‘Detroit Riprap’ on the Loup River

Emily Copper noticed something weird along the Loup River near Columbus while looking at Google Maps. It looked like a line of old cars along the bank.

By David L. Bristow, Editor

While looking at Google Maps, Emily Copper noticed something weird along the Loup River near Columbus. It looked like a line of old cars along the bank. “So I went,” she wrote in an email to History Nebraska. “I found old, old cars lining the banks for… a mile maybe.” She sent her photos in the hope that we’d find them interesting.

Which we do. Not only is this a great example of curiosity in action, but it also reveals a mostly-forgotten story of twentieth century erosion control known today as “Detroit Riprap.” Public officials wanted to protect flood control levees, and landowners wanted to stop meandering rivers from swallowing their farmland.

We don’t know for sure that the practice started in Nebraska, but the Omaha World-Herald boasted of the “Omaha Plan” in 1927. The city began using junk cars to protect the East Bottoms along the Missouri River.

“It is nothing more than the dumping of old automobile tops along the river banks to form a riprap. The automobiles placed in tiers, criss-cross, are linked together by a cable. As the silt drifts in and settles in the bodies of the cars, a very effective barricade is formed.”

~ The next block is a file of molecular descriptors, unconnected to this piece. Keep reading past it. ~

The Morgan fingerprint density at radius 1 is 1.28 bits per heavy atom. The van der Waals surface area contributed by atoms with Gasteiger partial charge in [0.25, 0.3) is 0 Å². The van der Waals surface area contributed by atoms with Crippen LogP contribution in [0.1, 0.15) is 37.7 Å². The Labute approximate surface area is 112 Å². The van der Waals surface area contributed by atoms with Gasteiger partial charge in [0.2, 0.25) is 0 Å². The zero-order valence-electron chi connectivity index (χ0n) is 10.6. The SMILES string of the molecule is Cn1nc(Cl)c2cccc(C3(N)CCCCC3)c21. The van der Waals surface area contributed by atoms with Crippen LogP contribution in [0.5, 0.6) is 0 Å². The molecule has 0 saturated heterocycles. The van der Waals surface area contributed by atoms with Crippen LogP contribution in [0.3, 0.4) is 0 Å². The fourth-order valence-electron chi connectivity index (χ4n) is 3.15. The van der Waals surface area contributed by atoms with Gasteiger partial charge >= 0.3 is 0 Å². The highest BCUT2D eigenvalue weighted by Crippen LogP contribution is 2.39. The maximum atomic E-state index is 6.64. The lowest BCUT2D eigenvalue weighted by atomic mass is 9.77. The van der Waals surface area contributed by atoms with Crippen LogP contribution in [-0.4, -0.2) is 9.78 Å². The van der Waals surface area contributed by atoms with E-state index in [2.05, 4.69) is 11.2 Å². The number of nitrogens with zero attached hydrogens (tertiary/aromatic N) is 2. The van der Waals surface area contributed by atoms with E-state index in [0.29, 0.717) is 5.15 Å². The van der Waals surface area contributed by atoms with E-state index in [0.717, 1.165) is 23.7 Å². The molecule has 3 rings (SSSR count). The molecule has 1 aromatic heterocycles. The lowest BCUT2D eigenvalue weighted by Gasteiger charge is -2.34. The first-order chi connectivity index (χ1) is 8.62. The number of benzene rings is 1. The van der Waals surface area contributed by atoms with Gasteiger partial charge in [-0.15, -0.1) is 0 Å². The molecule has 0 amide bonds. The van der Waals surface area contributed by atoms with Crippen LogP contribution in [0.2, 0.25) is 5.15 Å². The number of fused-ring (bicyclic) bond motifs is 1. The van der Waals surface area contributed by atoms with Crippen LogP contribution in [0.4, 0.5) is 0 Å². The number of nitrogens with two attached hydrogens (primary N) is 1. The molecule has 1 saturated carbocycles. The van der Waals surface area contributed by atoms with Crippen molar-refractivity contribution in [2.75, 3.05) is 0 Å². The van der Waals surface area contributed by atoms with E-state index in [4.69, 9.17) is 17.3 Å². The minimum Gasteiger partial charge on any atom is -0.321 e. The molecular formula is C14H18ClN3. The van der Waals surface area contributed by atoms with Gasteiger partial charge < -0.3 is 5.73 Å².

Similar practices became popular across the United States in the 1950s. It was part of a long habit of treating rivers as little more than sewers and riverboat highways. For many years a town’s riverfront was predictably its poorest, ugliest, and most industrialized area.

It is also part of a nationwide twentieth-century movement to control rivers with dams, riprap, and channelization. Today the Missouri River is one of the most highly engineered rivers the world. The benefits, environmental consequences, and management of that river have all grown more controversial over the years.

Detroit Riprap fell out of favor among professionals because of growing concerns about pollution. It persisted longer with private landowners looking for a cheap way to protect their property. Remnants can still be found along many rivers and creeks. 

(Top and bottom photos by Emily Copper.)

Posted March 16, 2022


Read more about attempts to control rivers in Nebraska History Magazine (PDFs):

“‘Gentle River Goes Mad’: The Republican River Flood of 1935 and Its New Deal Legacy” (2016)

“The Missouri National Recreational River: An Unlikely Alliance of Landowners and Conservationists” (2009)

“‘A Thousand and One Little Delays’: Training the Missouri River at Omaha, 1877-1883” (1985)

“Flood Control and the Corps of Engineers in the Missouri Valley, 1902-1973” (1982)


Daniel Rayzel, “From the Motor City to a Riverbank Near You: The Western Legacy of Detroit Riprap,” KUNC (Greeley, CO), Nov. 13, 2020, https://www.kunc.org/2020-11-02/from-the-motor-city-to-a-riverbank-near-you-the-western-legacy-of-detroit-riprap.

“Talking About River Flood Control, Here’s Omaha Plan!” Omaha World-Herald, Dec. 18, 1927, 5.

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